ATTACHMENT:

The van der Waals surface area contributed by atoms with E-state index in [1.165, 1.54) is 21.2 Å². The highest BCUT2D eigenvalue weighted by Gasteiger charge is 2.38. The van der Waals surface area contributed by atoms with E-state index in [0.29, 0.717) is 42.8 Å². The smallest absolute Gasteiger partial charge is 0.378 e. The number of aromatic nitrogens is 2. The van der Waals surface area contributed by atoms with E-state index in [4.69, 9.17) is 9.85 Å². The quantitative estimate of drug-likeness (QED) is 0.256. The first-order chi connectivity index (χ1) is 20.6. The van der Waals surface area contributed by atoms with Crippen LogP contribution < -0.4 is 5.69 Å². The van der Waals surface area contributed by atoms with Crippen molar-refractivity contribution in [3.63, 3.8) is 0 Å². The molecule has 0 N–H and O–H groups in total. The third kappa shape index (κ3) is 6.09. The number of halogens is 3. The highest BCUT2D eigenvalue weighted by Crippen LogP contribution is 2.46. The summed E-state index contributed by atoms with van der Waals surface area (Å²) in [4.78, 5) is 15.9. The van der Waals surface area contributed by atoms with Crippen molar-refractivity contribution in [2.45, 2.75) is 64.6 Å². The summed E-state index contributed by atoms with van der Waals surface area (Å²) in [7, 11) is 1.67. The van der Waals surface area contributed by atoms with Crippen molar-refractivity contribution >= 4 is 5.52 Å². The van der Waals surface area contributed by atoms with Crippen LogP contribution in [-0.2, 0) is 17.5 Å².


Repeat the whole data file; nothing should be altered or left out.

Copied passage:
The van der Waals surface area contributed by atoms with E-state index in [1.165, 1.54) is 21.2 Å². The highest BCUT2D eigenvalue weighted by Gasteiger charge is 2.38. The van der Waals surface area contributed by atoms with E-state index in [0.29, 0.717) is 42.8 Å². The smallest absolute Gasteiger partial charge is 0.378 e. The number of aromatic nitrogens is 2. The van der Waals surface area contributed by atoms with E-state index in [4.69, 9.17) is 9.85 Å². The quantitative estimate of drug-likeness (QED) is 0.256. The first-order chi connectivity index (χ1) is 20.6. The van der Waals surface area contributed by atoms with Crippen LogP contribution < -0.4 is 5.69 Å². The van der Waals surface area contributed by atoms with Crippen molar-refractivity contribution in [3.63, 3.8) is 0 Å². The molecule has 0 N–H and O–H groups in total. The third kappa shape index (κ3) is 6.09. The number of halogens is 3. The highest BCUT2D eigenvalue weighted by Crippen LogP contribution is 2.46. The summed E-state index contributed by atoms with van der Waals surface area (Å²) in [4.78, 5) is 15.9. The van der Waals surface area contributed by atoms with Crippen molar-refractivity contribution in [2.45, 2.75) is 64.6 Å². The summed E-state index contributed by atoms with van der Waals surface area (Å²) in [7, 11) is 1.67. The van der Waals surface area contributed by atoms with Crippen molar-refractivity contribution >= 4 is 5.52 Å². The van der Waals surface area contributed by atoms with Crippen LogP contribution in [-0.2, 0) is 17.5 Å².